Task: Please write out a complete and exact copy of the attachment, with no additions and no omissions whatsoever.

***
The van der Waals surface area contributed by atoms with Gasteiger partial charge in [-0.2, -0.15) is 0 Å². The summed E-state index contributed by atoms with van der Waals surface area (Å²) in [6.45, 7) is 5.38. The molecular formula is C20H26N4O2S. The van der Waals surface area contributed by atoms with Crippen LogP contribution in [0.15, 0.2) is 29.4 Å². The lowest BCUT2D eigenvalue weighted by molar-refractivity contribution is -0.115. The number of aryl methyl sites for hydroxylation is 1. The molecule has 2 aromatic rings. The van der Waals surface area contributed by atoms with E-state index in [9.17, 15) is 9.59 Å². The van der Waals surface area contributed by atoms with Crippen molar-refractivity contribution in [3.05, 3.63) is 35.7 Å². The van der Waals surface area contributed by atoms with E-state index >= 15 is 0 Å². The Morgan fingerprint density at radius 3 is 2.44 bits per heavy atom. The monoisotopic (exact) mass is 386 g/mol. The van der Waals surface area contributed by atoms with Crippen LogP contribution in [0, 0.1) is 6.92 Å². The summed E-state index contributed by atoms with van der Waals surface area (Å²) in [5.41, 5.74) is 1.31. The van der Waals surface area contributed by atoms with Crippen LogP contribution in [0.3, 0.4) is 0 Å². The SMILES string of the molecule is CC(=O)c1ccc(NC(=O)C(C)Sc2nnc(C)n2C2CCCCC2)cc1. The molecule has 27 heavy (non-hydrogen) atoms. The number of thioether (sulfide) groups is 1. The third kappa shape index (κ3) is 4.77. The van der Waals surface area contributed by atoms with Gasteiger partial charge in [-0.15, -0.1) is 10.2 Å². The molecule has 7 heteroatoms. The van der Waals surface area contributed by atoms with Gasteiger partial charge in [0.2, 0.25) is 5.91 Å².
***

The van der Waals surface area contributed by atoms with Gasteiger partial charge in [-0.2, -0.15) is 0 Å². The summed E-state index contributed by atoms with van der Waals surface area (Å²) in [6.45, 7) is 5.38. The molecular formula is C20H26N4O2S. The van der Waals surface area contributed by atoms with Crippen LogP contribution in [0.15, 0.2) is 29.4 Å². The lowest BCUT2D eigenvalue weighted by molar-refractivity contribution is -0.115. The number of aryl methyl sites for hydroxylation is 1. The molecule has 2 aromatic rings. The van der Waals surface area contributed by atoms with E-state index in [9.17, 15) is 9.59 Å². The van der Waals surface area contributed by atoms with Crippen molar-refractivity contribution in [3.05, 3.63) is 35.7 Å². The van der Waals surface area contributed by atoms with E-state index >= 15 is 0 Å². The Morgan fingerprint density at radius 3 is 2.44 bits per heavy atom. The monoisotopic (exact) mass is 386 g/mol. The van der Waals surface area contributed by atoms with Crippen LogP contribution in [0, 0.1) is 6.92 Å². The summed E-state index contributed by atoms with van der Waals surface area (Å²) in [5.41, 5.74) is 1.31. The van der Waals surface area contributed by atoms with Crippen LogP contribution in [0.3, 0.4) is 0 Å². The SMILES string of the molecule is CC(=O)c1ccc(NC(=O)C(C)Sc2nnc(C)n2C2CCCCC2)cc1. The molecule has 27 heavy (non-hydrogen) atoms. The number of thioether (sulfide) groups is 1. The third kappa shape index (κ3) is 4.77. The van der Waals surface area contributed by atoms with Gasteiger partial charge in [-0.15, -0.1) is 10.2 Å². The molecule has 7 heteroatoms. The van der Waals surface area contributed by atoms with Gasteiger partial charge in [0.2, 0.25) is 5.91 Å².